Joe Pa: The Good The Bad And The Ugly

Joe Paterno died the most successful and controversial college football coach ever.  One bad decision can ruin a life time of great ones.

Joe Paterno is the most successful college football coach of all time.  In forty-six years at the helm of the Penn State football team Joe Pa racked up 409 wins, two national championships and five undefeated seasons.  He never had a single major NCAA violation.  Yet, his negligence in one monumental moment of weakness is what he will always be remembered for, maybe rightfully so.

On November 9th Paterno was fired after one of his former assistant coaches, Jerry Sandusky, was charged with child molestation.  The next weekend Joe Pa was diagnosed with a “treatable form of lung cancer”.

He died Sunday morning.

Joe Pa was not an ordinary college football coach.  He once went to the PSU board of trustees to demand they INCREASE entrance requirements.  If a player was struggling with a course he had them over to his house for his wife Suzanne’s homemade cooking and tutoring.

Some ten years ago another one of his assistants, Mike Mcqueary, told Joe Pa he had seen Sandusky molesting a child in the Penn State locker room showers.  Paterno, in shock and disbelief, told Mcqueary he had done the right thing disclosing what he saw.

Joe Pa then did what he thought was the right thing; tell his bosses, the Penn State board of “trustees”.  Paterno trusted the system that was in place.  He trusted what he thought he helped build, an honest institution.  He trusted himself and PSU too much though.  He thought they were incapable of such cruelty.  So did everybody else.

English: Mike McQueary coaching from the sideline

Mike McQueary (Image via Wikipedia)

Mike Mcqueary was put in a situation that is nearly impossible to imagine.  But he crumbled when he needed to be a man.  He copped out by telling Paterno instead of the police.  He was the one who witnessed the act, nobody else.

Penn State Nittany Lions head coach Joe Patern...

Joe Paterno (Image via Wikipedia)

The board told Paterno that the matter would be investigated and handled accordingly, which really meant protect Penn State’s reputation, no matter if children are being raped.   PSU is no different than any other of the thousands of businesses in the world that would have made similar choices to cover up the crimes.  They think only in terms of protecting themselves.  No matter how cruel our reality is, it’s still reality.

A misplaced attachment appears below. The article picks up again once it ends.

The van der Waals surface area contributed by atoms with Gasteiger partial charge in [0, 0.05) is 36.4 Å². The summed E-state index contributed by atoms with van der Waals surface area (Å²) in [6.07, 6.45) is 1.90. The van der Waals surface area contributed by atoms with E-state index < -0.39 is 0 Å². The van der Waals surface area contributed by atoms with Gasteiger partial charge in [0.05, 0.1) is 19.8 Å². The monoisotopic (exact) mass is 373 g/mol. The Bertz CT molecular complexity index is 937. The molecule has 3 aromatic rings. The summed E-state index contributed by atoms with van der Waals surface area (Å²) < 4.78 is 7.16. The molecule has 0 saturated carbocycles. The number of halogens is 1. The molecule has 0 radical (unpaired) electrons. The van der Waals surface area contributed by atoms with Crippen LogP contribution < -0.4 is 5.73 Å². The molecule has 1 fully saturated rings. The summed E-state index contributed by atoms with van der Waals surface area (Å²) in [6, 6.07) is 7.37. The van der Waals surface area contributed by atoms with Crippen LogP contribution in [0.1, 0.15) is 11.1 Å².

Yes, Paterno was naïve.  Yes he could have, and should have done more.   Just like Paterno helped fail the alleged victims, Penn State failed Paterno.  But being the face of an institution means taking accountability for the good times….and the bad.

Paterno was often portrayed as a larger than life person, which he was.  He was thought of as too good to be true, which he was.

Joe Pa will be buried on Wednesday taking the blame for all of this, just one more thing he’s done for Penn State.

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2 responses to “Joe Pa: The Good The Bad And The Ugly

  1. After all he did for Penn State, it was wrong for the school to sell him out the way they did. This was an old man who literally could do nothing but coach football, so they took advantage of him and put the brute of this horrendous story on him. I cannot help but feel that the pigs at the top of this university are somewhat responsible for his demise and ultimate death. Coaching those boys was all that kept him going.

  2. Joe did not tell the Board of Trustees (slanted article?). Joe held the information passed on by McQueary over a weekend, and then told his Supervisor (as required). That is where Joe’s involvement ended.

    Why he never followed up is a matter of speculation, but it does not look good. It sure looks like Joe wanted to protect the brand, and keep this in-house as much as the rest of them did.

    I believe it was proper to clean house, and for that to include Joe Paterno. The upcoming lawsuits will be enormous.

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